Some studies guess at around 10%, but a 2015 Government Accounting Office (GAO, 2015) report put the number at about 40% of all jobs. A very interesting report from economists Katz and Krueger (2017) summarizes a range of estimates. Interestingly they infer that about 94 percent of jobs created following the 2006–08 are contingent.

Brach and Burke (2018), researchers at the Boston Federal Reserve, think the rise in contingent work explains, at least in part, why wages are not increasing:

“Despite very low unemployment in the United States in recent months, wage inflation has remained modest. This paper investigates the possibility that there is hidden labor market slack in the form of informal or gig economy work, which may help explain this wage growth puzzle…. Together our results suggest that informal work represents an economically significant amount of potential labor supply to the formal market that may reduce pressure on measured wages.” (Abstract)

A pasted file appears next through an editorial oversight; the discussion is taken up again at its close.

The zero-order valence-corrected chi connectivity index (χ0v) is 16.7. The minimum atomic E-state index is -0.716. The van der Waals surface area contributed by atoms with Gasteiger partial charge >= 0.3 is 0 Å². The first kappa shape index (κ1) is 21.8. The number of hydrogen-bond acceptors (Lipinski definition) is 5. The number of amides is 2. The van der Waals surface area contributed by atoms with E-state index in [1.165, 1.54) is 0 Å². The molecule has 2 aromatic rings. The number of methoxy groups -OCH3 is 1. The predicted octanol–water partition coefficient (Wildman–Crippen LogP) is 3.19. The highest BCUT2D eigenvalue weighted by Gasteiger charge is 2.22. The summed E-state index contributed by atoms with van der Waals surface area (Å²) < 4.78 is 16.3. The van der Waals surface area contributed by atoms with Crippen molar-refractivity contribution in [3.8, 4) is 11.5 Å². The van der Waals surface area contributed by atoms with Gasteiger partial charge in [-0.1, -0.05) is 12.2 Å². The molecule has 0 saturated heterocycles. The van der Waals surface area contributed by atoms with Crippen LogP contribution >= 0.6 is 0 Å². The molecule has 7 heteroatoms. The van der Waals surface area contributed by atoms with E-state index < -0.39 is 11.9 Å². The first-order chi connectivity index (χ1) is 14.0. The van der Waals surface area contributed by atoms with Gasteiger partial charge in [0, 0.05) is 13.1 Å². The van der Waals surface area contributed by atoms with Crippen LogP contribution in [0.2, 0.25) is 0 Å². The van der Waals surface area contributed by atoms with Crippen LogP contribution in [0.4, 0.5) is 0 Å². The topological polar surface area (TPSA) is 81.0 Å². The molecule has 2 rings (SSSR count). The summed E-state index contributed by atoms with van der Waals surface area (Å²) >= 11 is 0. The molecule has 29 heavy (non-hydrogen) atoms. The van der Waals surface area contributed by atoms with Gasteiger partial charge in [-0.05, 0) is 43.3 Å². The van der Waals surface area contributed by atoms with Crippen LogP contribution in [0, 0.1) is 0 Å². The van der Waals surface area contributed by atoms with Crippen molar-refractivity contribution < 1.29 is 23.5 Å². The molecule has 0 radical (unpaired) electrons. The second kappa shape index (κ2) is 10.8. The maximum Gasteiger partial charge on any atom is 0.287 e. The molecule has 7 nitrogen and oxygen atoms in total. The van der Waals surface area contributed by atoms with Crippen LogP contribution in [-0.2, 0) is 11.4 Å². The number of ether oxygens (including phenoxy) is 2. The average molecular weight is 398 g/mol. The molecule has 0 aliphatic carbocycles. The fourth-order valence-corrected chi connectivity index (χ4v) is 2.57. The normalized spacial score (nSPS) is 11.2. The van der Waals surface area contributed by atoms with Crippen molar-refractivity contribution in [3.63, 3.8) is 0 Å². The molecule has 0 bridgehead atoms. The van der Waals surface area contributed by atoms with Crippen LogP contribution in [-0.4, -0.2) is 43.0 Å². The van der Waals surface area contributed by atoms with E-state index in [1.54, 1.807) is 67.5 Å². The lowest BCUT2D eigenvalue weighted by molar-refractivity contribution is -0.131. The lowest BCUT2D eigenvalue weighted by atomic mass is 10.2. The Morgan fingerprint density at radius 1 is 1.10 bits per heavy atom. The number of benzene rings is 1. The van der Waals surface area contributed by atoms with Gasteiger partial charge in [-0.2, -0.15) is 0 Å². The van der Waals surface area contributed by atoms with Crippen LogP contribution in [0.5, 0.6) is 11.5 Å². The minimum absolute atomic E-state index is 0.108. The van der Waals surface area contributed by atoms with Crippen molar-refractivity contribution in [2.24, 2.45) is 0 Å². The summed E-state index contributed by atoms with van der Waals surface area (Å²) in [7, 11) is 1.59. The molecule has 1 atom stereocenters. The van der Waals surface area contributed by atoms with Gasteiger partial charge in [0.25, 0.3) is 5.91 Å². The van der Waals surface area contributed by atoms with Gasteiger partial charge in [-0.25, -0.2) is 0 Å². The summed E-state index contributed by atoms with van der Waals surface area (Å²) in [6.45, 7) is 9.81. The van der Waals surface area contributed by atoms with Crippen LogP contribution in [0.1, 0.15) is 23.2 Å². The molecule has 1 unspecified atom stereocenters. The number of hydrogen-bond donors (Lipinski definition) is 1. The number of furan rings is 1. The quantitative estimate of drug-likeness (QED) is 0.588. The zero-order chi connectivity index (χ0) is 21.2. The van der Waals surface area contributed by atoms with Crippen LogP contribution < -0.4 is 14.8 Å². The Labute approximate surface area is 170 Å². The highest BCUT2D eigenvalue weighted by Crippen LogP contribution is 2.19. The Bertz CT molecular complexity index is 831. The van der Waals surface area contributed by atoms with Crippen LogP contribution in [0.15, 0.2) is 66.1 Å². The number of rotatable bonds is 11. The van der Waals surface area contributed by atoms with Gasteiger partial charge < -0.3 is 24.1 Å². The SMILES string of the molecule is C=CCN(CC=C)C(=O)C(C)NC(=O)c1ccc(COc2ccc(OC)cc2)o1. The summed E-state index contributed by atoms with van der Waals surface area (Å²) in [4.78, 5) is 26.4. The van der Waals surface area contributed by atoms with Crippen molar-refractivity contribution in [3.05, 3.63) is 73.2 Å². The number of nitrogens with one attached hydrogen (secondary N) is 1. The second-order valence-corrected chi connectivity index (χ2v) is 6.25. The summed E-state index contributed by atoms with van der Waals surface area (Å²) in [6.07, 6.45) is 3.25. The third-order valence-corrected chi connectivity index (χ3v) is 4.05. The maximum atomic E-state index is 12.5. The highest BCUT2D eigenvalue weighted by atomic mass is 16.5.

Something else that puzzles economists is a global phenomenon of entirely new labor markets springing up that are so different they defy detection and measurement. These new labor markets are things like homemakers selling cell phones on the sides of the road in Nigeria and new immigrants in many countries brokering deals between friends back home and small businesses in their new country.

Neuwirth (2011) claims that about 15% of the global economy consists of these markets.

A troubling issue growing from these trends could lead to the ruin of our new economy.